Common Real Estate Terms Demystified! A-F | Vancouver Townhouse

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Common Real Estate Terms Demystified! A-F

(Check back next month for G-K)

Dollar and house iconsAmortization

The length of time required to lower a debt to zero Amortization periods are most often 15, 20, or 25 years long.


Most lenders allow borrowers to make a payment on the anniversary of the mortgage.  It is applied against the principal and is a good way of reducing a loan.


An estimated value of a property that is completed by a certified appraiser for mortgage financing.

Approved Lender

A lending institution authorized by the Government of Canada to make loans under the terms of the National Housing Act. Only Approved Lenders can negotiate mortgages that require mortgage insurance.


The term applied when a buyer assumes the seller’s mortgage.

Balanced Market

Where demand for property equals the supply of available property, usually with a decent inventory of homes on the market to choose and with relatively stable prices.

Blended Payment

A regular installment payment composed of both principal and interest in which part of the money received is applied toward the principal of the loan and part is applied to pay the interest.

Building Permit

A certificate that must be obtained from the municipality by the property owner or contractor before a building can be erected or repaired.

Buyer’s Market

When the inventory of homes for sale exceeds the amount of buyers in comparison.  Property prices tend to be lower, and remain on the market longer. Buyers usually have more leverage in negotiating a purchase.

Closed Mortgage

A mortgage loan that has a locked-in payment schedule, which does not vary over the life of the closed term. A buyer who uses a closed mortgage will likely have to pay the lender a penalty if you fully repay the loan before the end of the closed term.

Closing Costs

Costs, in addition to the purchase price of a home, such as legal fees, transfer fees, and disbursements, that are payable on the closing date. Closing costs typically range from 2%-4% of a home’s selling price.

Closing Date

The date on which the sale of a property becomes final.


Canada Mortgage and Housing Corporation. A Crown corporation that administers the National Housing Act for the federal government and encourages the improvement of housing and living conditions for all Canadians. CMHC also creates and sells mortgage loan insurance products.

Collateral Mortgage

A mortgage that secures a loan by way of a promissory note.

Conditional Offer / Conditions of Sale

An Offer to Purchase that is subject to specified conditions, for example, the arranging of a mortgage or/and home inspection. There is usually a time in which these conditions must be met.

Conventional Mortgage

A mortgage loan up to a maximum of 75% of the lending value of the property. Mortgage loan insurance is not required for this type of mortgage.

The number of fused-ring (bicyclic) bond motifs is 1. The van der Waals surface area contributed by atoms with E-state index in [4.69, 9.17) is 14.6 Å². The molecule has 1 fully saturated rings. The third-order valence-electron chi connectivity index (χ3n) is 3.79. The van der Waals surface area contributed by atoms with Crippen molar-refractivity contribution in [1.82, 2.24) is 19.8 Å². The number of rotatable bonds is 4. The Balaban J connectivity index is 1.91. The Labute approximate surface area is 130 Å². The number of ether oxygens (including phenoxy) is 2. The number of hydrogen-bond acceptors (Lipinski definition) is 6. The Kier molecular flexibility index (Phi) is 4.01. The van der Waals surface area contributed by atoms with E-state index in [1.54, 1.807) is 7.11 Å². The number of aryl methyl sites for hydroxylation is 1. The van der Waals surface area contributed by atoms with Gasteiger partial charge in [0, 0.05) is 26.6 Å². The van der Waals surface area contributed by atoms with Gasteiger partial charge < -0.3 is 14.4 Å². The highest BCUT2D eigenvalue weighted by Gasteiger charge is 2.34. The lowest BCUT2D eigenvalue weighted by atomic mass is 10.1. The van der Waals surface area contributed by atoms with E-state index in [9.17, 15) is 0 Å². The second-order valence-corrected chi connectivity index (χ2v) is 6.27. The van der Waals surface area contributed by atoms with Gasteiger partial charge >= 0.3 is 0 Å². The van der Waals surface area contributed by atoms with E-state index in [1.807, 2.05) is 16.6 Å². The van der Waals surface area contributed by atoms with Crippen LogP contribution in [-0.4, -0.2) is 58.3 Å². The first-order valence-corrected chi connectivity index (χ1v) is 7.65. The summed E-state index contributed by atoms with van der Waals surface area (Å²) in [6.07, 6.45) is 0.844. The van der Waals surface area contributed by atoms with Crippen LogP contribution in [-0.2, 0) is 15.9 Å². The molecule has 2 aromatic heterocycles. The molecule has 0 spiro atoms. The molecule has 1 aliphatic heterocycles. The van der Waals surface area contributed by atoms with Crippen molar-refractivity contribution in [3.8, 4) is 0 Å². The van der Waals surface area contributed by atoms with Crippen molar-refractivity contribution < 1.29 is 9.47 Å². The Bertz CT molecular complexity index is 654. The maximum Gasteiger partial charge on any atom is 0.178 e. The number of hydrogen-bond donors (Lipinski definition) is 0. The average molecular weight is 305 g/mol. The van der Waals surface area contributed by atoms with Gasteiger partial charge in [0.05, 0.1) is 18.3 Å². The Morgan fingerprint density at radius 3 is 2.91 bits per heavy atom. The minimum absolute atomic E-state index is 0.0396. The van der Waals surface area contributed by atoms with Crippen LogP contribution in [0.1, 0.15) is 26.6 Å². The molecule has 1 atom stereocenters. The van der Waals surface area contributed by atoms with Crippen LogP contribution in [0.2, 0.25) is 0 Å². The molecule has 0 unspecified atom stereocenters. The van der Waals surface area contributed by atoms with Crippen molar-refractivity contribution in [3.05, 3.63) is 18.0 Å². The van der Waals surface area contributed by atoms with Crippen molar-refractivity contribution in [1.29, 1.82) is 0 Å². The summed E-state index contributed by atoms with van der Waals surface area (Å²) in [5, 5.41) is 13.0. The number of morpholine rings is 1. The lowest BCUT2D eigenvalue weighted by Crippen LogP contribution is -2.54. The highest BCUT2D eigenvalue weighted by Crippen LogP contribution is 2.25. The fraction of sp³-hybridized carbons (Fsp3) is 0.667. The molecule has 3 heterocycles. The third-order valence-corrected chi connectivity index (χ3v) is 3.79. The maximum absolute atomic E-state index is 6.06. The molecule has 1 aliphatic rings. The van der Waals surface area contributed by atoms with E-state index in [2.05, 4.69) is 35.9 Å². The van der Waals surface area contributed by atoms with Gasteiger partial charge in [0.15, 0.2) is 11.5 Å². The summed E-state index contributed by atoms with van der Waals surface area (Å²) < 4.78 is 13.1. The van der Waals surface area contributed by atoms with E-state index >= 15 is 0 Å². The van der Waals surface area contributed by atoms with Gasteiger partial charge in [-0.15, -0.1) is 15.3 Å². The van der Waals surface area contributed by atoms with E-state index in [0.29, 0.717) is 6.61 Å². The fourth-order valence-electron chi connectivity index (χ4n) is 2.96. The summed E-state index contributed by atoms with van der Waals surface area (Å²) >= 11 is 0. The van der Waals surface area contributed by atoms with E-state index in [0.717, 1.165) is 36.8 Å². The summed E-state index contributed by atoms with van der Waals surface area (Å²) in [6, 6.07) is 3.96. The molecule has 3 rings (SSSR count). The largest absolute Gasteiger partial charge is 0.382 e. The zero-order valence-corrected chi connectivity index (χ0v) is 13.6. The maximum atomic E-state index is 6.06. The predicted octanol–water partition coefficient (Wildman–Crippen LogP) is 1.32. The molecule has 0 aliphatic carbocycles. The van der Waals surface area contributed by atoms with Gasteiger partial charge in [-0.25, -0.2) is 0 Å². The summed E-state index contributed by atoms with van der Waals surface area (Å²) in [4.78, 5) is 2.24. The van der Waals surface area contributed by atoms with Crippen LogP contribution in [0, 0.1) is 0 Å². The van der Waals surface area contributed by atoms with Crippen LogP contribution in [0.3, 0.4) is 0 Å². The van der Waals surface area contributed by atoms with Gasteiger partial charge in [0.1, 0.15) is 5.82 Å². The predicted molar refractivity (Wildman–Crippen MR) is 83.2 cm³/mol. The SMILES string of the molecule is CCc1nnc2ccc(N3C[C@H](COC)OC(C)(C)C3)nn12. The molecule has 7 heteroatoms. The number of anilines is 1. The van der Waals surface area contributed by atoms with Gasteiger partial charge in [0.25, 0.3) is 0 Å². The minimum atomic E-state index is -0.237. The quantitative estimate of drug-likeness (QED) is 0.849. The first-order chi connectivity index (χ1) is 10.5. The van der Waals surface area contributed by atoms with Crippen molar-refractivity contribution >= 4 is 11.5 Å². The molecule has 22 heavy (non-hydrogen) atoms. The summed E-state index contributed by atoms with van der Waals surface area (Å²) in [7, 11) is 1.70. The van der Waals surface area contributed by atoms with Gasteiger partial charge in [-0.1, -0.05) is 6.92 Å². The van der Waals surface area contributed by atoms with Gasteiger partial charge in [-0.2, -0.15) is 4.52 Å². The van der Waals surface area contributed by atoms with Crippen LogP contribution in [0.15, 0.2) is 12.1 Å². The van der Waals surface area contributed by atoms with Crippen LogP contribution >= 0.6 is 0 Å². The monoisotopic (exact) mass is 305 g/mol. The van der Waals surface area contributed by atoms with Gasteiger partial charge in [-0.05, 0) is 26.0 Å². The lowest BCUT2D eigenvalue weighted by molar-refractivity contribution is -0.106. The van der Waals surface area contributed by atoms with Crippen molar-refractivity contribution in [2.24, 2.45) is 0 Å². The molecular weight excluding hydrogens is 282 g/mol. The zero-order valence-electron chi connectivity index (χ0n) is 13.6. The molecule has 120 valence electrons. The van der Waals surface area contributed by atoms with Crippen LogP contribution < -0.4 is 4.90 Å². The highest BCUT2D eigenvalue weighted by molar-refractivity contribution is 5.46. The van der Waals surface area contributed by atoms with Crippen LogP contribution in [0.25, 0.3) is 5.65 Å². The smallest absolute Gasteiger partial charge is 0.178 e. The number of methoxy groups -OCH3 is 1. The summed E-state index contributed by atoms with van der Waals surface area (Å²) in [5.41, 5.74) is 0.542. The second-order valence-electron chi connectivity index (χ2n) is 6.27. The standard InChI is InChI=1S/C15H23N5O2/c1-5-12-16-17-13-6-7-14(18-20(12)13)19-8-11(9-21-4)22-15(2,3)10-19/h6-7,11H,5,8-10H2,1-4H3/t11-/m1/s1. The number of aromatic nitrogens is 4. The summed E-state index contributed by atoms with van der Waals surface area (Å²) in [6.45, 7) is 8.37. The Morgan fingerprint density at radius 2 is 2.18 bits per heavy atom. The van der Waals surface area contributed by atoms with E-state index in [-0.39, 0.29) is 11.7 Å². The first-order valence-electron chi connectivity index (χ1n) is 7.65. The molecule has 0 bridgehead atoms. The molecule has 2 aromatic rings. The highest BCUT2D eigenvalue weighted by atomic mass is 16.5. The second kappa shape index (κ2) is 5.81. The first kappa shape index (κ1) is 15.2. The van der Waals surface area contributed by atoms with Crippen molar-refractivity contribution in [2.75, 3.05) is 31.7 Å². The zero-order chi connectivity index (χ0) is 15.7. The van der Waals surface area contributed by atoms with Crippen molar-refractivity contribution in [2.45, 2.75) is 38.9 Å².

A clause in a legal document, which, in the case of a mortgage, gives the parties to the mortgage a right or an obligation. A mortgage document consists of covenants agreed to by the borrower and the lender.


The transfer of ownership of any property or real estate from one person to another.


A legal document, which is signed by both the vendor and the purchaser transferring ownership. This document is registered as evidence of ownership.


Failure to abide by the terms of a mortgage loan agreement. A failure to make mortgage payments, defaulting on the loan, may give cause to the mortgage holder to take legal action to possess (foreclose) the mortgaged property.


A sum of money placed in trust by the purchaser when an Offer to Purchase is made typically. The real estate representative or lawyer holds the sum until the sale is closed, and then it is paid to the vendor.

Discharge of Mortgage

A document signed by the lender and given to the borrower when a mortgage loan has been repaid in full.

Down payment

The portion of the house price the buyer must pay up front from personal resources, before securing a mortgage. (Usually between 5%-25% of the purchase price. ) Contact a recommended mortgage lender for more information about mortgages.


A right acquired for access to or over, or for the use of, another person’s land for a specific purpose, such as a driveway or public utilities.


A registered claim for debt against a property, such as a mortgage.


The difference between the price for which a home could be sold and the total debts registered against the home. Equity usually increases as the outstanding principal of the mortgage is reduced through regular payments. Market values and improvements to the property also affect equity.


First Home Loan Insurance –  It allows qualified first-time buyers to purchase a home with as little as 5% down. In these cases, CMHC will insure mortgages of up to 95% of the home’s purchase price or the market value of the property, whichever is less. Contact a recommended mortgage lender.


A legal procedure in which the lender gets ownership of the property if the borrower defaults on the mortgage loan. If you are looking for current foreclosures, email Vancouver Townhouse for a list of Vancouver Townhouse Foreclosures.

Have a question about the buying or selling process? Contact Ariane at Vancouver Townhouse to answer any questions you may have.

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